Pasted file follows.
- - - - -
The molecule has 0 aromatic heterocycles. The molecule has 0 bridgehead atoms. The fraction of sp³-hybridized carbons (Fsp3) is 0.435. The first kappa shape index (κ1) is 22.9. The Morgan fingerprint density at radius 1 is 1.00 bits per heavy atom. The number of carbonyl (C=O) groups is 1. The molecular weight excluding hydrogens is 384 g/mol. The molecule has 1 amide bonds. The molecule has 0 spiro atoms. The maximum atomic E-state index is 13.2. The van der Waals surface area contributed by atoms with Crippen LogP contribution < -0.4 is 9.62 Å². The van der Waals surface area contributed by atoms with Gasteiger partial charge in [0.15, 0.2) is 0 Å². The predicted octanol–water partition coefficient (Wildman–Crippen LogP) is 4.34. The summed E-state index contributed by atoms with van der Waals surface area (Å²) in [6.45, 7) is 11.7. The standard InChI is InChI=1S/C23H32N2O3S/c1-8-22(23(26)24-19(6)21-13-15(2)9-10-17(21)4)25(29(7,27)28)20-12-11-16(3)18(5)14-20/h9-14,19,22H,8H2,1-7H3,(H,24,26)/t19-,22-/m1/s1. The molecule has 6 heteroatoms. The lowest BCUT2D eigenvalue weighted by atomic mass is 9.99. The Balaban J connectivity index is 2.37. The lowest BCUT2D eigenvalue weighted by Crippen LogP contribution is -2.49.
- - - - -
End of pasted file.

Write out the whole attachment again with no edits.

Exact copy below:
The molecule has 0 aromatic heterocycles. The molecule has 0 bridgehead atoms. The fraction of sp³-hybridized carbons (Fsp3) is 0.435. The first kappa shape index (κ1) is 22.9. The Morgan fingerprint density at radius 1 is 1.00 bits per heavy atom. The number of carbonyl (C=O) groups is 1. The molecular weight excluding hydrogens is 384 g/mol. The molecule has 1 amide bonds. The molecule has 0 spiro atoms. The maximum atomic E-state index is 13.2. The van der Waals surface area contributed by atoms with Crippen LogP contribution < -0.4 is 9.62 Å². The van der Waals surface area contributed by atoms with Gasteiger partial charge in [0.15, 0.2) is 0 Å². The predicted octanol–water partition coefficient (Wildman–Crippen LogP) is 4.34. The summed E-state index contributed by atoms with van der Waals surface area (Å²) in [6.45, 7) is 11.7. The standard InChI is InChI=1S/C23H32N2O3S/c1-8-22(23(26)24-19(6)21-13-15(2)9-10-17(21)4)25(29(7,27)28)20-12-11-16(3)18(5)14-20/h9-14,19,22H,8H2,1-7H3,(H,24,26)/t19-,22-/m1/s1. The molecule has 6 heteroatoms. The lowest BCUT2D eigenvalue weighted by atomic mass is 9.99. The Balaban J connectivity index is 2.37. The lowest BCUT2D eigenvalue weighted by Crippen LogP contribution is -2.49.